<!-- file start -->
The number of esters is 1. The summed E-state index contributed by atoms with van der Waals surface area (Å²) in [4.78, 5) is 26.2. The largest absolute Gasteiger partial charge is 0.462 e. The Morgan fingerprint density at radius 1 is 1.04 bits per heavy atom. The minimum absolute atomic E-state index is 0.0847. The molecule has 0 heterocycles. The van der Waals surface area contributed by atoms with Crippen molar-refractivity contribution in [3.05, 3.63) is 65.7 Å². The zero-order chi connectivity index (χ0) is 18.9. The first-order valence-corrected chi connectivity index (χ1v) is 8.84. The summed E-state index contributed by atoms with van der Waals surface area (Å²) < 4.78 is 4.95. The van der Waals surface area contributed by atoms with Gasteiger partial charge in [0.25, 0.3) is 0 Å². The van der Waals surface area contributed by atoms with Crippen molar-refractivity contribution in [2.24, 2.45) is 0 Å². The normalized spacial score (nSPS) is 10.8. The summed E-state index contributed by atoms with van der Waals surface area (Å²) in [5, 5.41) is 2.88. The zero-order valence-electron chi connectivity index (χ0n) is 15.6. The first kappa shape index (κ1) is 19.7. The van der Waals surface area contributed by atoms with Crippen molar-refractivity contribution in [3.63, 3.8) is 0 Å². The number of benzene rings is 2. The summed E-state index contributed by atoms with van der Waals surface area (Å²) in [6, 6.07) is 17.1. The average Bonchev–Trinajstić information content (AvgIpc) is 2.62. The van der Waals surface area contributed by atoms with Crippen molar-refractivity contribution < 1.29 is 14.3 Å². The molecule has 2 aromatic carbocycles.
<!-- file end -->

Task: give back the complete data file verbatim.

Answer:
The number of esters is 1. The summed E-state index contributed by atoms with van der Waals surface area (Å²) in [4.78, 5) is 26.2. The largest absolute Gasteiger partial charge is 0.462 e. The Morgan fingerprint density at radius 1 is 1.04 bits per heavy atom. The minimum absolute atomic E-state index is 0.0847. The molecule has 0 heterocycles. The van der Waals surface area contributed by atoms with Crippen molar-refractivity contribution in [3.05, 3.63) is 65.7 Å². The zero-order chi connectivity index (χ0) is 18.9. The first-order valence-corrected chi connectivity index (χ1v) is 8.84. The summed E-state index contributed by atoms with van der Waals surface area (Å²) < 4.78 is 4.95. The van der Waals surface area contributed by atoms with Gasteiger partial charge in [0.25, 0.3) is 0 Å². The van der Waals surface area contributed by atoms with Crippen molar-refractivity contribution in [2.24, 2.45) is 0 Å². The normalized spacial score (nSPS) is 10.8. The summed E-state index contributed by atoms with van der Waals surface area (Å²) in [5, 5.41) is 2.88. The zero-order valence-electron chi connectivity index (χ0n) is 15.6. The first kappa shape index (κ1) is 19.7. The van der Waals surface area contributed by atoms with Crippen molar-refractivity contribution in [3.63, 3.8) is 0 Å². The number of benzene rings is 2. The summed E-state index contributed by atoms with van der Waals surface area (Å²) in [6, 6.07) is 17.1. The average Bonchev–Trinajstić information content (AvgIpc) is 2.62. The van der Waals surface area contributed by atoms with Crippen molar-refractivity contribution < 1.29 is 14.3 Å². The molecule has 2 aromatic carbocycles.